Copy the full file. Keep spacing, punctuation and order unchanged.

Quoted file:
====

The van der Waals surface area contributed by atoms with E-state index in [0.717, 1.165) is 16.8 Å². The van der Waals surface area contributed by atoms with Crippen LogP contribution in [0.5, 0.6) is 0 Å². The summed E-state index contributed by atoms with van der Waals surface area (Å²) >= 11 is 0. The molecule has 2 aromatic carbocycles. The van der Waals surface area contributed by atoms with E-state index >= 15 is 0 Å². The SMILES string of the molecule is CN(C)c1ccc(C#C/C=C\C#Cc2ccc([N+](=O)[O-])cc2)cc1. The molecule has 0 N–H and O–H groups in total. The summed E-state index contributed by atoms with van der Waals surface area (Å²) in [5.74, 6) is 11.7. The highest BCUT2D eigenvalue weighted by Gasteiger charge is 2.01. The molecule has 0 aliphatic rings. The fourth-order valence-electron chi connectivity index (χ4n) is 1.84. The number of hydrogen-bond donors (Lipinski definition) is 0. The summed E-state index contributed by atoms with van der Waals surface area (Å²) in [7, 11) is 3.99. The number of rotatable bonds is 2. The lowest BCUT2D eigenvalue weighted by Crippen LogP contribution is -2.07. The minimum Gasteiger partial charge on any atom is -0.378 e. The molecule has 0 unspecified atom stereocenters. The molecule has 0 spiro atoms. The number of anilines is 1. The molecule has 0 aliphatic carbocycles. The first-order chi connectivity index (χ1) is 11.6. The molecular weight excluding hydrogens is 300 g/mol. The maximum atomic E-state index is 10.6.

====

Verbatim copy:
The van der Waals surface area contributed by atoms with E-state index in [0.717, 1.165) is 16.8 Å². The van der Waals surface area contributed by atoms with Crippen LogP contribution in [0.5, 0.6) is 0 Å². The summed E-state index contributed by atoms with van der Waals surface area (Å²) >= 11 is 0. The molecule has 2 aromatic carbocycles. The van der Waals surface area contributed by atoms with E-state index >= 15 is 0 Å². The SMILES string of the molecule is CN(C)c1ccc(C#C/C=C\C#Cc2ccc([N+](=O)[O-])cc2)cc1. The molecule has 0 N–H and O–H groups in total. The summed E-state index contributed by atoms with van der Waals surface area (Å²) in [5.74, 6) is 11.7. The highest BCUT2D eigenvalue weighted by Gasteiger charge is 2.01. The molecule has 0 aliphatic rings. The fourth-order valence-electron chi connectivity index (χ4n) is 1.84. The number of hydrogen-bond donors (Lipinski definition) is 0. The summed E-state index contributed by atoms with van der Waals surface area (Å²) in [7, 11) is 3.99. The number of rotatable bonds is 2. The lowest BCUT2D eigenvalue weighted by Crippen LogP contribution is -2.07. The minimum Gasteiger partial charge on any atom is -0.378 e. The molecule has 0 unspecified atom stereocenters. The molecule has 0 spiro atoms. The number of anilines is 1. The molecule has 0 aliphatic carbocycles. The first-order chi connectivity index (χ1) is 11.6. The molecular weight excluding hydrogens is 300 g/mol. The maximum atomic E-state index is 10.6.